Photo by congresochile on Flickr.
If you even only kind of love a parade, and love expressions of national pride, I hope you’ve timed your visit to Santiago, Chile for the first Sunday of a month.
Every first Sunday, since February of 2010, the collosal flag opposite Chile’s Moneda Palace is raised in a flag-raising ceremony that would impress even the most stalwart flag-ceremony derider. Starting at about 9:30 AM, the horses come out from near Club Hípico, and come up the street Ejercito Libertador, just east of La Moneda, and start to fall in with other groups of mounted, uniformed riders. Every month a different volunteer corps comes together, puts on their dress uniforms and comes out to celebrate the flag-raising. There are generally speeches which refer to recent events, very much pomp, and uniforms from all of the various groups that form the corps. Examples of corps that may participate in the eevents are the Red Cross as well as other volunteer organizations.
In August, it was the fire fighters that participated, an all-volunteer corps that covers the entire country, and with over a hundred different firehouses in Santiago alone. There were several thousand firefighters in many different hued uniforms, many of them playing instruments and about ten different fire trucks and even some firemen in hazmat gear along side the group as the bicentennial flag was raised. The flag was originally installed opposite the Moneda to commemorate the first 200 years of the republic in February, 2010, and flies most of the time. It is visible for many blocks along the Alameda, both east and west of its locations, though the best views tend to be in the spring when a warm wind blows in from the south, which waves the flag so that it is best seen to the west.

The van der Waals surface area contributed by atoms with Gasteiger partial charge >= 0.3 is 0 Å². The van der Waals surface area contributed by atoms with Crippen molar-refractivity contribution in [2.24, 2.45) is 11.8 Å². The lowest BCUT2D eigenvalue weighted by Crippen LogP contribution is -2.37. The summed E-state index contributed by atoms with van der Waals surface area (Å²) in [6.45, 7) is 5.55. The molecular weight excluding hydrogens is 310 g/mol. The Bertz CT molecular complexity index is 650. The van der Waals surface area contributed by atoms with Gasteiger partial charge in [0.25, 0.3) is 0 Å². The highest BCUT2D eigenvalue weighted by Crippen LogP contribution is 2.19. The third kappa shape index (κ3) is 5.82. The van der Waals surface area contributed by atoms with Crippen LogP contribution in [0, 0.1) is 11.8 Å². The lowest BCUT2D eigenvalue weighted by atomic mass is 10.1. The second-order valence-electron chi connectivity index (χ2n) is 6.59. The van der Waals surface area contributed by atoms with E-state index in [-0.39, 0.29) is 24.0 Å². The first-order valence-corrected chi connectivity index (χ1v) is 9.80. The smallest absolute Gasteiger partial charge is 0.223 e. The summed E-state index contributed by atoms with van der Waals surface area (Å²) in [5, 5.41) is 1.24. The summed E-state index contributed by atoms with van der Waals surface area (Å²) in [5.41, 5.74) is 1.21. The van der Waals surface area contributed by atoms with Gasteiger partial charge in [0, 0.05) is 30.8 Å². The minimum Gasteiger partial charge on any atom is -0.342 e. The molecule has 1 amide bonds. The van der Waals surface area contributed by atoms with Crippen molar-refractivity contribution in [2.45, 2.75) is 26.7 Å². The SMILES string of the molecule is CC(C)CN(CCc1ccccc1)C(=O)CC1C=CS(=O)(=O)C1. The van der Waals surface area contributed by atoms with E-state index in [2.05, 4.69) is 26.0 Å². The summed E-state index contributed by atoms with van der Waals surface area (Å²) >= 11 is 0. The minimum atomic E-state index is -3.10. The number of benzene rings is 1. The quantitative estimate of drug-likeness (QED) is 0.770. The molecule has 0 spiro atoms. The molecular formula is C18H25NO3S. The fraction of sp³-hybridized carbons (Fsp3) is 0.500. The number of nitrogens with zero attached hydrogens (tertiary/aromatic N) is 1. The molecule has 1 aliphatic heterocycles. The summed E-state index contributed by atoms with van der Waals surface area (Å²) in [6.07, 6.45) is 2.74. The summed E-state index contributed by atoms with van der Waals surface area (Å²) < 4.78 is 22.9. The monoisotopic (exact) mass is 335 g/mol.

If you miss the flag raising, on any Saturday, you can whip around to the back of the palace (this all takes place on the Alameda side), and catch the changing of the guard at about 10:30 AM instead, another popular, free event.